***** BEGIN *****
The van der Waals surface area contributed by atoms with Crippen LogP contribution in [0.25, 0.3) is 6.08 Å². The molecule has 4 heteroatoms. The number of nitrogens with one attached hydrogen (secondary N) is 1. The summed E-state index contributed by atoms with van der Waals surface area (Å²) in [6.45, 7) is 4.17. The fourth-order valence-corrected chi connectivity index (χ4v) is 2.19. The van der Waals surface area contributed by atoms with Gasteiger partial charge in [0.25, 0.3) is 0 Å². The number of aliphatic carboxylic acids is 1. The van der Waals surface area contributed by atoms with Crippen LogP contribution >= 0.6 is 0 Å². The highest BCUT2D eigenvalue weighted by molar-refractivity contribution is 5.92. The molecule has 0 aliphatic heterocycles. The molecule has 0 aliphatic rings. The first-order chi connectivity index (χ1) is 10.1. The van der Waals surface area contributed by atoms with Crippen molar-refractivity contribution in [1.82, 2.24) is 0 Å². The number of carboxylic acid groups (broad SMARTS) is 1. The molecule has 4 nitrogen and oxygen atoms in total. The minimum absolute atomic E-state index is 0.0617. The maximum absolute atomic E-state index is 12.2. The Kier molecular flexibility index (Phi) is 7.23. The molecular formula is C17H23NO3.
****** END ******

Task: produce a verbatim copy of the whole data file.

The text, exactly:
The van der Waals surface area contributed by atoms with Crippen LogP contribution in [0.25, 0.3) is 6.08 Å². The molecule has 4 heteroatoms. The number of nitrogens with one attached hydrogen (secondary N) is 1. The summed E-state index contributed by atoms with van der Waals surface area (Å²) in [6.45, 7) is 4.17. The fourth-order valence-corrected chi connectivity index (χ4v) is 2.19. The van der Waals surface area contributed by atoms with Gasteiger partial charge in [0.25, 0.3) is 0 Å². The number of aliphatic carboxylic acids is 1. The van der Waals surface area contributed by atoms with Crippen LogP contribution >= 0.6 is 0 Å². The highest BCUT2D eigenvalue weighted by molar-refractivity contribution is 5.92. The molecule has 0 aliphatic heterocycles. The molecule has 0 aliphatic rings. The first-order chi connectivity index (χ1) is 10.1. The van der Waals surface area contributed by atoms with Crippen molar-refractivity contribution in [1.82, 2.24) is 0 Å². The number of carboxylic acid groups (broad SMARTS) is 1. The molecule has 4 nitrogen and oxygen atoms in total. The minimum absolute atomic E-state index is 0.0617. The maximum absolute atomic E-state index is 12.2. The Kier molecular flexibility index (Phi) is 7.23. The molecular formula is C17H23NO3.